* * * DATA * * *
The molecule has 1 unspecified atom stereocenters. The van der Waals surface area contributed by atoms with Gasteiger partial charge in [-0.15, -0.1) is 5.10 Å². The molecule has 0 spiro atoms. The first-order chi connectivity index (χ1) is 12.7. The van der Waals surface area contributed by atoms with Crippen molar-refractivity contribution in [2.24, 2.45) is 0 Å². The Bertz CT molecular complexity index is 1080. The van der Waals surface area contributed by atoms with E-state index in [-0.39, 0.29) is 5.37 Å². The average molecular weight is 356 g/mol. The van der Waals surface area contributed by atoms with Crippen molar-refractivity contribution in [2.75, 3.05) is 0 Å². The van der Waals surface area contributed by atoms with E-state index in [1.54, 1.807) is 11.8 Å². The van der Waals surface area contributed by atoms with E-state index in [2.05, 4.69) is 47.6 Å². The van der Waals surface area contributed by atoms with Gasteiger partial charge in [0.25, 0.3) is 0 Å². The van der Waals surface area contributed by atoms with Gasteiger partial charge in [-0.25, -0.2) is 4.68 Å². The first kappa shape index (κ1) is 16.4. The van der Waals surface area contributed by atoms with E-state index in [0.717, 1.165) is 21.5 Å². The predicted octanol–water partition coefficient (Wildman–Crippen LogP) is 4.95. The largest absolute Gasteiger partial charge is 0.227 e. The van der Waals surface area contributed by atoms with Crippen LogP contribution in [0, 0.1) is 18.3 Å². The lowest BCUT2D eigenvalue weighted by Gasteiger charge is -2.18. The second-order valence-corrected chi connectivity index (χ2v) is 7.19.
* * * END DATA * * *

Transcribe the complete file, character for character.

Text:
The molecule has 1 unspecified atom stereocenters. The van der Waals surface area contributed by atoms with Gasteiger partial charge in [-0.15, -0.1) is 5.10 Å². The molecule has 0 spiro atoms. The first-order chi connectivity index (χ1) is 12.7. The van der Waals surface area contributed by atoms with Crippen molar-refractivity contribution in [2.24, 2.45) is 0 Å². The Bertz CT molecular complexity index is 1080. The van der Waals surface area contributed by atoms with E-state index in [-0.39, 0.29) is 5.37 Å². The average molecular weight is 356 g/mol. The van der Waals surface area contributed by atoms with Crippen molar-refractivity contribution in [2.75, 3.05) is 0 Å². The van der Waals surface area contributed by atoms with E-state index in [1.54, 1.807) is 11.8 Å². The van der Waals surface area contributed by atoms with E-state index in [2.05, 4.69) is 47.6 Å². The van der Waals surface area contributed by atoms with Gasteiger partial charge in [0.25, 0.3) is 0 Å². The van der Waals surface area contributed by atoms with Gasteiger partial charge in [-0.25, -0.2) is 4.68 Å². The first kappa shape index (κ1) is 16.4. The van der Waals surface area contributed by atoms with E-state index in [0.717, 1.165) is 21.5 Å². The predicted octanol–water partition coefficient (Wildman–Crippen LogP) is 4.95. The largest absolute Gasteiger partial charge is 0.227 e. The van der Waals surface area contributed by atoms with Crippen LogP contribution in [0, 0.1) is 18.3 Å². The lowest BCUT2D eigenvalue weighted by Gasteiger charge is -2.18. The second-order valence-corrected chi connectivity index (χ2v) is 7.19.